The College of Nursing has retained its number two ranking in research funding from the National Institutes of Health.
“In this challenging climate of competition for NIH research funding, we are proud to retain our second place ranking among superb peer schools,” said Dean Terri E. Weaver. “It reflects the unwavering commitment of UIC nursing faculty to pursue new knowledge for improved health care.”
Nearly $7.45 million in training grants, fellowships, contracts and other awards were conferred to the college in 2014.
The college has a national reputation in research programs in the areas of health promotion and disease prevention; symptom management and quality of life; end-of-life palliative care; innovations in health information technologies; health disparities and health equity; pregnancy outcomes, infant health/prematurity and healthy families; and sexual minority health.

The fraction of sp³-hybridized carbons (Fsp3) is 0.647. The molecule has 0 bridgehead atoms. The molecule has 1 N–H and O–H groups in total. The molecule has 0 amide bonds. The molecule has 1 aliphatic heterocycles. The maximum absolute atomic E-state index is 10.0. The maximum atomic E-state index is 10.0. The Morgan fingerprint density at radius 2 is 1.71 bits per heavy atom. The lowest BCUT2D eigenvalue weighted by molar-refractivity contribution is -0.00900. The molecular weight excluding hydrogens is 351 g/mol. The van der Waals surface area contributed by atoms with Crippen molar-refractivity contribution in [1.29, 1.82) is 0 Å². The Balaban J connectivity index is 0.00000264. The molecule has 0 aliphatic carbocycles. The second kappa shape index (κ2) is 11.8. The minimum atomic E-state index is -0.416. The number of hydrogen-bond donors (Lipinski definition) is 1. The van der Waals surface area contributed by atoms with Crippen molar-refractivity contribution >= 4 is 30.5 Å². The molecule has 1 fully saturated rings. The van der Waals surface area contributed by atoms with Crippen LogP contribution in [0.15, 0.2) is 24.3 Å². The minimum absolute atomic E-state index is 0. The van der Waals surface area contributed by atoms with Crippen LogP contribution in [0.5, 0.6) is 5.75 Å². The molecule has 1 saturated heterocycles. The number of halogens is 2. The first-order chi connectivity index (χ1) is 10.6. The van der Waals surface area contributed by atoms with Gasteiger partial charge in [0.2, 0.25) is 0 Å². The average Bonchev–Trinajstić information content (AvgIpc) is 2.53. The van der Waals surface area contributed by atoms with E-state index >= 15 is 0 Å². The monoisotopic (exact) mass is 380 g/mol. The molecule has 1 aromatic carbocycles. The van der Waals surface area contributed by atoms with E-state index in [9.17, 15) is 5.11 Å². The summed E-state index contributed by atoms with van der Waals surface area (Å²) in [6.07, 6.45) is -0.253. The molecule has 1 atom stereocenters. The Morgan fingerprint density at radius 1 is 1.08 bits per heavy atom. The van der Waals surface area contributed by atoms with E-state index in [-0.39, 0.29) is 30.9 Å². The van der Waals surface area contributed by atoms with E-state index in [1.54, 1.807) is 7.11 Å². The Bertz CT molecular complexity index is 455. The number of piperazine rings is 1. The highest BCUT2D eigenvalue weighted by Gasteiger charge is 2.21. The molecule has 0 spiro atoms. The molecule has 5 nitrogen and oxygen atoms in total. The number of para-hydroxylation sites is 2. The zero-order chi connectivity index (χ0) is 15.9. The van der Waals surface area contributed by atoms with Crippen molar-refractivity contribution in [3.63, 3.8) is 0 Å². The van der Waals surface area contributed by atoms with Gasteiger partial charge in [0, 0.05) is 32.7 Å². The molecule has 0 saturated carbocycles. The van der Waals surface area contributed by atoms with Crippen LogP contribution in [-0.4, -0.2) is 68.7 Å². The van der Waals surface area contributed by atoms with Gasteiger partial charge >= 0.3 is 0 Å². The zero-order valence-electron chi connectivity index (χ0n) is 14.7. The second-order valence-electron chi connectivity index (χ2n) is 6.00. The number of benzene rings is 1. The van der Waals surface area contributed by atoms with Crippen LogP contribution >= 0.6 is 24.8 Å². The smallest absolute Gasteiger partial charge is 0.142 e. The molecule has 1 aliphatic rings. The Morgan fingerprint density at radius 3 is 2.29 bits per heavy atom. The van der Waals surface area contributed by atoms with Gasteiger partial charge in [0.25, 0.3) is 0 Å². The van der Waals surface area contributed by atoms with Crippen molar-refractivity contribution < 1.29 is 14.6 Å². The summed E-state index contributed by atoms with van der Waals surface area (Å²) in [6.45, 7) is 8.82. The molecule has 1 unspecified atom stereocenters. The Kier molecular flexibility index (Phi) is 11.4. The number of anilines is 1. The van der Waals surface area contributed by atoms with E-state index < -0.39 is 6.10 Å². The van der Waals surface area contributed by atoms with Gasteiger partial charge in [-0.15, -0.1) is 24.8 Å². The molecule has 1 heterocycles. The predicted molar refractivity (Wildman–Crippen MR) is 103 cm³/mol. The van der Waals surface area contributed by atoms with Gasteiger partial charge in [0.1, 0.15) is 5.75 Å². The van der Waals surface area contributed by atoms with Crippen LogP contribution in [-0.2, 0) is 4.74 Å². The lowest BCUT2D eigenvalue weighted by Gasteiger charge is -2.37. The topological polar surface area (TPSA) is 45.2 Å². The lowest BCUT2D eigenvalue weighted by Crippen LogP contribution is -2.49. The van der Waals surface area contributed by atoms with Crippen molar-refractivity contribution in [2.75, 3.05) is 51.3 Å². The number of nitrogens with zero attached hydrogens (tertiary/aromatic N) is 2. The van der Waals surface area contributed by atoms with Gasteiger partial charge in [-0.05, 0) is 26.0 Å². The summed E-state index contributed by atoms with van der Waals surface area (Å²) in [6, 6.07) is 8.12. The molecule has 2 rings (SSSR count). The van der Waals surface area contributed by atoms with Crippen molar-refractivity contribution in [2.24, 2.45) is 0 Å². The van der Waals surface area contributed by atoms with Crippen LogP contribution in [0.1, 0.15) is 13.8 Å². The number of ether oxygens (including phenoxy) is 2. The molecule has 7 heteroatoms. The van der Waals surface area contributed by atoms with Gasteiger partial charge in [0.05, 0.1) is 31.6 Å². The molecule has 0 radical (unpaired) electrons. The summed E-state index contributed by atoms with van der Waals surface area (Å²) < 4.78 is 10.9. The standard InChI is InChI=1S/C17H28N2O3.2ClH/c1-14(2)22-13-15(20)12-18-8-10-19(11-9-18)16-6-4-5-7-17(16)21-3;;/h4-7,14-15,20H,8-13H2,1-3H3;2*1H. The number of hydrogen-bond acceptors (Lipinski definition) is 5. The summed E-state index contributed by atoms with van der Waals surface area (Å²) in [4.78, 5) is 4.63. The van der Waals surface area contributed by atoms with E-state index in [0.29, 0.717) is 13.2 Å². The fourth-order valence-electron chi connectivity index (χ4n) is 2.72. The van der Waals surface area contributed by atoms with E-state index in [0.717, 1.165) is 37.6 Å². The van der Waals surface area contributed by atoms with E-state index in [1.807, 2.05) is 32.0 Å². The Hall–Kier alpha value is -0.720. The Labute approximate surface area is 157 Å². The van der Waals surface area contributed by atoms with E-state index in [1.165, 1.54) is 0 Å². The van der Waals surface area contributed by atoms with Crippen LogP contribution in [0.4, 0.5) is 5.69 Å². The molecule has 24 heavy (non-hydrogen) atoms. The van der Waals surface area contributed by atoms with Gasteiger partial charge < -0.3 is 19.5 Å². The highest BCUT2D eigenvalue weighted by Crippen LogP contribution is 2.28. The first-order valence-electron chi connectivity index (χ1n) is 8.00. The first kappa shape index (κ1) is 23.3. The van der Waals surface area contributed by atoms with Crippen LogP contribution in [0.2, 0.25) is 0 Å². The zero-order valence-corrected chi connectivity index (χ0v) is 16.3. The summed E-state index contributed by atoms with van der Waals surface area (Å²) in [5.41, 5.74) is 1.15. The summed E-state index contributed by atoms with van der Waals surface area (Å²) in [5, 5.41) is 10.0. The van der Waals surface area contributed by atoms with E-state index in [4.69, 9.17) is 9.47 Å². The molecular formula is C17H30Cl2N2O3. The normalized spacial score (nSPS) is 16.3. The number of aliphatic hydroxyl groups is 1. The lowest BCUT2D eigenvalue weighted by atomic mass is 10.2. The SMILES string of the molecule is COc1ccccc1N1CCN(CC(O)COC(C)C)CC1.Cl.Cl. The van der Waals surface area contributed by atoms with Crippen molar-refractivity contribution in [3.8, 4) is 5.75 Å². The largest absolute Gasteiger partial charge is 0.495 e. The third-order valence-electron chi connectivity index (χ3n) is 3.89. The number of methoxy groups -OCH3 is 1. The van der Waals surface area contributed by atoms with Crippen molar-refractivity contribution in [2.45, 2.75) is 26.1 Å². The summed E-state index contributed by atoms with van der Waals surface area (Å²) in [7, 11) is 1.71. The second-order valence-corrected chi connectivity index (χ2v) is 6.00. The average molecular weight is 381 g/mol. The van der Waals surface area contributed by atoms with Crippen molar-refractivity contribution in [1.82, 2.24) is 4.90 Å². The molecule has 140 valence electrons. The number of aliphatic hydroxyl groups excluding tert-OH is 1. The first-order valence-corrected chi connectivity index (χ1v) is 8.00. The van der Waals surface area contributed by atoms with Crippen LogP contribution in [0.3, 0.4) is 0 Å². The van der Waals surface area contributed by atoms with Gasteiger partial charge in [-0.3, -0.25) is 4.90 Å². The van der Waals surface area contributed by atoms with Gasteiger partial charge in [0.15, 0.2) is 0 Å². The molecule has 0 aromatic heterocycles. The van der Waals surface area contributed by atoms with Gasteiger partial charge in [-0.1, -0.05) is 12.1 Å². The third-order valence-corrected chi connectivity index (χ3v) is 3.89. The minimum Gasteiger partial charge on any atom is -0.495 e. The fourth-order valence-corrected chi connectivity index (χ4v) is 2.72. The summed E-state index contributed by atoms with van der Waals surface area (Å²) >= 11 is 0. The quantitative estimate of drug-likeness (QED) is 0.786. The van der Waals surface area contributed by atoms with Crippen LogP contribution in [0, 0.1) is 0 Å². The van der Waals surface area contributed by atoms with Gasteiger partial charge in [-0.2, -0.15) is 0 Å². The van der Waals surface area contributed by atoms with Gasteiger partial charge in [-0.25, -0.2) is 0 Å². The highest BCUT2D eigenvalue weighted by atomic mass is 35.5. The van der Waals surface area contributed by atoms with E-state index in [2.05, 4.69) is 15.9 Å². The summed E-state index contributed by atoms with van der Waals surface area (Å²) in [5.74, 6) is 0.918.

Two well-established research centers are housed at the college. The Center for Narcolepsy, Sleep and Health Research, led by David Carley, professor of biobehavioral health sciences, is dedicated to the education that good sleep improves, preserves and promotes better health.
The Center for End-of-Life Transition Research emphasizes patient-centered, family-focused respectful death with planning for end-of-life care that is consistent with the values and priorities of patients and familes (awareness about ways people die and advance care planning), and expected death experiences (palliative care, approaching dying, and bereavement). The Center is led by Diana Wilkie, Harriet H. Werley Endowed Chair for Nursing Research.
The University of California San Francisco ranked ahead of UIC in NIH funding. New York University, University of Washington, Johns Hopkins University, University of California Los Angeles, University of Pennsylvania, University of Pittsburgh, Duke University and Emory University rounded out the top 10.